This exhibition of Italian post-war photography at Howard Greenberg centres on the two decades following World War II. These pictures capture Italy as it reshaped itself. Works include Carlo Bavagnoli’s photographs of Rome’s working-class neighbourhoods and portraiture and landscapes by Sante Vittorio Malli, who founded the photo group Il Naviglio in 1956. Other artists include Mario de Biasi, who began taking pictures in 1944 with a camera found in the rubble of Nuremberg; and Franco Pinna, who took his first photographs in Rome in 1944, during the arrival of the Allied troops.

PF136395 (2)
Sante Vittorio Malli, Notturno n. 1 (Night #1),1957 Gelatin silver print
© Heirs of Sante Vittorio Malli, courtesy Howard Greenberg Gallery, New York
PF137300 (2)
Stefgano Robino,Alla partenza della Cristoforo Colombo, Genova (At the Departure of the Christopher Columbus, Genoa),1957 Gelatin silver print.
© Archivio Stefano Robino, courtesy Howard Greenberg Gallery, New York
PF137307 (2)
Stefano Robino, Bambini ai giardini (Children in the gardens),1959. Gelatin silver print
© Archivio Stefano Robino, courtesy Howard Greenberg Gallery, New York
robino_hi_res (2)
Stefano Robino, Paolo e Fernando Gavi,1958
© Archivio Stefano Robino, courtesy Howard Greenberg Gallery, New York

“This period of the country’s rebirth was characterized by an attempt at collective identification, a venture in which photography could play an essential role. The vision of the photographers dealt with genuine people, real landscapes, collective stories that vibrated with skin and soul,” writes Enrica Viganò an independent curator and journalist in the new book, NeoRealismo: The New Image in Italy 1932-1960. Viganò has spent over a decade researching the phenomenon of Italian neorealism in photography and identifying important works and artists of the period.

PF136400 (2)
Mario de Biasi, Napoli,1950s. Gelatin silver print
© Archivio Mario de Biasi, courtesy Howard Greenberg Gallery, New York

Until 10 November

Howard Greenberg Gallery, 41 East 57th Street, Suite 1406, New York.

Photoville

Photoville returns to its original location this year – Brooklyn Bridge Park. More than 600 artists feature in 90 photography exhibitions housed in freight (shipping) containers and outdoor installations.

Free to the public, Photoville provides a unique opportunity to immerse yourself in shows, workshops and talks and to take in the nighttime programme that turns Photoville into the ultimate photography party.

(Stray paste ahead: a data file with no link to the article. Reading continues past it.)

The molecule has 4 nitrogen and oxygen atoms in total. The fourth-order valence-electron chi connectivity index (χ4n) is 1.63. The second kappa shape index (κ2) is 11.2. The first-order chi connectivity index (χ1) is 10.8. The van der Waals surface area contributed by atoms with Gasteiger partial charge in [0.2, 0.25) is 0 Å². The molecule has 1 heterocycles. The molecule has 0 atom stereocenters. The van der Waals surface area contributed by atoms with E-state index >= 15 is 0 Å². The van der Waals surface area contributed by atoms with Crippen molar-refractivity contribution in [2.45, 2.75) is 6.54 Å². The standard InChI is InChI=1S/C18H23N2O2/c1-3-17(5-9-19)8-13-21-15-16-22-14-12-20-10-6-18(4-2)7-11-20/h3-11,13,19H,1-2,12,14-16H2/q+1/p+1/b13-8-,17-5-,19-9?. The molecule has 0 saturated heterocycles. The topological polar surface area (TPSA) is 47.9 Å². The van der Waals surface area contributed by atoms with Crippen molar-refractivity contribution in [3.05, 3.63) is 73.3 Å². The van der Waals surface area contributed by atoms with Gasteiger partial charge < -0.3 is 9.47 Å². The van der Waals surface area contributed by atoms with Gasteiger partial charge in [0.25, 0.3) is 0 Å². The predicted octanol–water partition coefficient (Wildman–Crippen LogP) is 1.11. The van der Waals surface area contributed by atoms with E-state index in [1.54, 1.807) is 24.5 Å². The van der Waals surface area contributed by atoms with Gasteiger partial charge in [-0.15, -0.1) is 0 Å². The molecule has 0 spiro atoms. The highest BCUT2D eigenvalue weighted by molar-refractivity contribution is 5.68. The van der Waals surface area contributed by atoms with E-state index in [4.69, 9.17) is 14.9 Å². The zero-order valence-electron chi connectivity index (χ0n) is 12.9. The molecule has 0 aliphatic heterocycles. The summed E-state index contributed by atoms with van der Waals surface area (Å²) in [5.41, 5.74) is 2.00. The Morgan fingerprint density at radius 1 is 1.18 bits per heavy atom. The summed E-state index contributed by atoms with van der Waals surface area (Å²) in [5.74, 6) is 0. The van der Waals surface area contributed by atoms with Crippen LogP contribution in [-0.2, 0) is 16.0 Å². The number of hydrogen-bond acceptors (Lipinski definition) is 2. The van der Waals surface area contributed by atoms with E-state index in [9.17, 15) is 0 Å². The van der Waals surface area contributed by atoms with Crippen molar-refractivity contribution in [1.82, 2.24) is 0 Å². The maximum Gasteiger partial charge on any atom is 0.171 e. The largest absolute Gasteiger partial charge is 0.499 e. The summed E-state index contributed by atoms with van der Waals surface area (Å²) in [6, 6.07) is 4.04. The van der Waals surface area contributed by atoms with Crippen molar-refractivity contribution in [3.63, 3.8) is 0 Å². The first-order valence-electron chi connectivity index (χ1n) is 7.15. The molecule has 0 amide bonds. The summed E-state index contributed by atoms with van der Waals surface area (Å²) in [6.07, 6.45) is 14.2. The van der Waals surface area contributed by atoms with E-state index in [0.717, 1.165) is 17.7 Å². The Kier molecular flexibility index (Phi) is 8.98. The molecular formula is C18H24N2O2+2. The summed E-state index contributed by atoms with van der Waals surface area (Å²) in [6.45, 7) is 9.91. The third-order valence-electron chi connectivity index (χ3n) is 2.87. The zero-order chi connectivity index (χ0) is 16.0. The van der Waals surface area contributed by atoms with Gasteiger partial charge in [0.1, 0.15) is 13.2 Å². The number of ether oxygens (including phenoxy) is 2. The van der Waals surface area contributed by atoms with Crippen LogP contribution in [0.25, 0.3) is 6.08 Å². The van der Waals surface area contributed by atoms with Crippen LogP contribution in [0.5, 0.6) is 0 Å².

One of the highlights of the nighttime programme is National Geographic: A Year Reflecting on Race and Diversity in America featuring Lynsey Addario, Ismail Ferdous, Wayne Lawrence, Ruddy Roye and Jennifer Pritheeva Samuel. Saturday 22 September, 7.30pm.

The programme is expansive, but shows that caught my eye include:

AWayHome

A Way Home featuring work by Daniel Berehulak, Andrea Bruce, Bryan Denton, Kevin Frayer, Chris Hondros, Meridith Kohut, Sim Chi Yin, and Tomás Munita.

AttacksonPressMexico

Bronx Documentary Centre’s Attacks on the Press: Mexico, featuring Emmanuel Guillen Lozano, Félix Márquez, Mauricio Palos, Francisco Robles, and Artículo 19.

China

Documenting China, Stories of Change an exhibition from Lishui Photography Festival with works from Chen Ronghui, Cheng Xinhao, Du Zi, Jiao Dongzi, and Wang Dansui.

KishaBari

The Meaning of Now: Living Life with Cancer by Kisha Bari, which documents two cancer patients who are embracing life despite their diagnosis.  

Shiho

Nowhere Left But Here by Shiho Fukada tells the story of ageing in Japan and the increase in senior crime. 

PrintSwap

Like a Dream, an exhibition by Print Swap, which is a platform for emerging photographers to “share and collect affordable art”. Launched in 2016 by Alison Zavos, the founder of Feature Shoot. Look out for my interview with Alison coming soon.

See the full programme here – Photoville, 13-23 September, Brooklyn Bridge Park

 

Leave a Reply

Fill in your details below or click an icon to log in:

WordPress.com Logo

You are commenting using your WordPress.com account. Log Out /  Change )

Google photo

You are commenting using your Google account. Log Out /  Change )

Twitter picture

You are commenting using your Twitter account. Log Out /  Change )

Facebook photo

You are commenting using your Facebook account. Log Out /  Change )

Connecting to %s